Imperial College: Branch report on local pay campaign 2022-23
BBC’s Faisal Islam meets Imperial College Unite BS, Mark Keeping (baseball cap) and UCU’s Tom Pike, at the official picket, on 23rd February 2023
The Imperial branch of Unite has seen an increase in membership of over 16% since September last year, primarily on the back of increased activity, along with the other recognised unions at the College (UCU and Unison), as we entered our local pay dispute over an imposed pay increase for 2022-23 of just 3.3%. We believe that the huge media interest around the role of unions in negotiating pay and conditions in the face of the rising cost of living has galvanised the staff here more than in previous years.
Real Terms Cut!
Since Imperial separated from national bargaining around 15 years ago, our pay relative to inflation has gradually decreased, but the 8% real terms pay cut imposed on us this year – equivalent to a whole month’s salary – has been the straw that’s broken the camel’s back. It is also common knowledge that the college cannot claim poverty to explain its reluctance to improve pay with its large annual income and cash reserves of over a billion pounds.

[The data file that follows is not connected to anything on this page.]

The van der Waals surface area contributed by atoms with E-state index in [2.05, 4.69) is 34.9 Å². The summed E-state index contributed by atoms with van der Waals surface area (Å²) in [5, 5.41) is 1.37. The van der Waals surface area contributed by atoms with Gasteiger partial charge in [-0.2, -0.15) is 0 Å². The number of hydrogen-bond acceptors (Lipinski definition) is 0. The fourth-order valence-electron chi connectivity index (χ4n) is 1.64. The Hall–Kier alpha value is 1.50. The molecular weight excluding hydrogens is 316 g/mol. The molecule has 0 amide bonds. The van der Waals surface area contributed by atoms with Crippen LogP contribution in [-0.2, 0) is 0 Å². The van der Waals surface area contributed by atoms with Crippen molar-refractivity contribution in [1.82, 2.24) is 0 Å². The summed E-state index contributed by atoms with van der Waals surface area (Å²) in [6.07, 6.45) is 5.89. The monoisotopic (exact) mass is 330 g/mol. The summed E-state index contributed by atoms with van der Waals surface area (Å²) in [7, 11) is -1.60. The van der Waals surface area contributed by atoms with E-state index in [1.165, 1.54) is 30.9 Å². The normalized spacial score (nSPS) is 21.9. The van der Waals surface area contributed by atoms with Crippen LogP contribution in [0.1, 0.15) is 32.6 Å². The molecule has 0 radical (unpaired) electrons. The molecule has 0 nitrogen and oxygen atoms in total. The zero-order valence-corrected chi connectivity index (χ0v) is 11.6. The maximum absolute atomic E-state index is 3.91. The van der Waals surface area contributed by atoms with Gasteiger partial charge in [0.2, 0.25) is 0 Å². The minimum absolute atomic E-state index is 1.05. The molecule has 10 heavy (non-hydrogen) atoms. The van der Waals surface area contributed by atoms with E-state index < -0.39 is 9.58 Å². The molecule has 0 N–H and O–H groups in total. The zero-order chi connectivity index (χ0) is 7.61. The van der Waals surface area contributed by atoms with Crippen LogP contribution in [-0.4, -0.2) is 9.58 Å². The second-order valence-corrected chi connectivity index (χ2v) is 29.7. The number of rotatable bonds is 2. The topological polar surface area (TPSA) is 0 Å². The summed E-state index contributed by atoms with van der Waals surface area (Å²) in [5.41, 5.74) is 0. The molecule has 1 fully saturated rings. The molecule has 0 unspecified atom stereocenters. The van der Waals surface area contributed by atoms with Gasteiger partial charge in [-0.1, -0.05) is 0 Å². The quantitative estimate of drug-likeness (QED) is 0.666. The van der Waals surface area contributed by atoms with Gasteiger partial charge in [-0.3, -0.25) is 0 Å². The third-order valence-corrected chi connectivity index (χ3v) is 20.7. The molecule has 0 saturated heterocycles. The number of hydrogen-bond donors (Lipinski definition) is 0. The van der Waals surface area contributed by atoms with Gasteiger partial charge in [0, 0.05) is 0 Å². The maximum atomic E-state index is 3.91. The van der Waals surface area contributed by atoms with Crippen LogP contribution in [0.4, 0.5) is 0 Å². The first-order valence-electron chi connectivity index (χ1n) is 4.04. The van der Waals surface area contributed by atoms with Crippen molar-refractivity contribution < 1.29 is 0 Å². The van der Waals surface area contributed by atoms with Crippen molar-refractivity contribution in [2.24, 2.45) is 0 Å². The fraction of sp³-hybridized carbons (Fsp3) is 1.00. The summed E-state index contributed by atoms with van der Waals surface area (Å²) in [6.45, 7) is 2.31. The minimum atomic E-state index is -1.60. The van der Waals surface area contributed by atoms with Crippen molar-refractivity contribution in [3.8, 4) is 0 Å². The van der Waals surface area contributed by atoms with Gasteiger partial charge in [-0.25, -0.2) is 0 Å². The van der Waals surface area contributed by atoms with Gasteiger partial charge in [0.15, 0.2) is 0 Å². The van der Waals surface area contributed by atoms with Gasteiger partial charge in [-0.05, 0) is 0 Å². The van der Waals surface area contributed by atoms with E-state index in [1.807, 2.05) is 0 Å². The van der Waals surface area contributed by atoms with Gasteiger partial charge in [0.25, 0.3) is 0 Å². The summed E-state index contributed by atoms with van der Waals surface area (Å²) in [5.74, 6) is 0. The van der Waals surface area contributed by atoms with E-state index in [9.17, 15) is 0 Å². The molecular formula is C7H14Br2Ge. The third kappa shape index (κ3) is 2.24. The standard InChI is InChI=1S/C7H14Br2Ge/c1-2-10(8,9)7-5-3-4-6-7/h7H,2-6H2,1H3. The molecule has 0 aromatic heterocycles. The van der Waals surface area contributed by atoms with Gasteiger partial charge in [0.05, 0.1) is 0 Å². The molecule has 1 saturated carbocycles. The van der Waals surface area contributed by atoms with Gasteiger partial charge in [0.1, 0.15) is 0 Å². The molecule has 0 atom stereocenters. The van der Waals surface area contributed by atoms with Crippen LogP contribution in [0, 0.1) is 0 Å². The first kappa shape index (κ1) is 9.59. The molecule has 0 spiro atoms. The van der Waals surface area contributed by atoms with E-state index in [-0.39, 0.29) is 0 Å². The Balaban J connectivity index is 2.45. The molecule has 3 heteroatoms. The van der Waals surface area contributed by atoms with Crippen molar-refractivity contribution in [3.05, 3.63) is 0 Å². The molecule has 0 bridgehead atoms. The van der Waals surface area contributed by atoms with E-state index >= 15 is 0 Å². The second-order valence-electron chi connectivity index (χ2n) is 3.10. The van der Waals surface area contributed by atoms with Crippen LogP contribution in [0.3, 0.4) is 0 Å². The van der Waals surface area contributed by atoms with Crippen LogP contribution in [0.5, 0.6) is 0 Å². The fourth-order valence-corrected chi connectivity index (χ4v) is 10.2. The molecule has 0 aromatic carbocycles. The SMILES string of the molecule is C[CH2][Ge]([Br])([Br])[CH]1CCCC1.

In November, January and again in February, the branch has taken strike action for the first time in over 20 years, and while many of us were learning the ropes, we’ve definitely come a long way. Aligning our strike action with UCU’s local branch – which also had a mandate for striking on local pay – has been a bonus. But with no positive response from management to resolve the dispute, we are planning to reopen our ballot with the aim of securing another 6 months in which strike action can take place. UCU and Unison local branches are also doing the same – Unison‘s ballot fell only just short of the threshold number required for a mandate back in the autumn.
Stain on its reputation…
Imperial College has risen up the rankings in research excellence, student experience and global status as well as being at the heart of the international response to COVID-19, meaning that the failure to provide its staff with a fair wage is a stain on its reputation.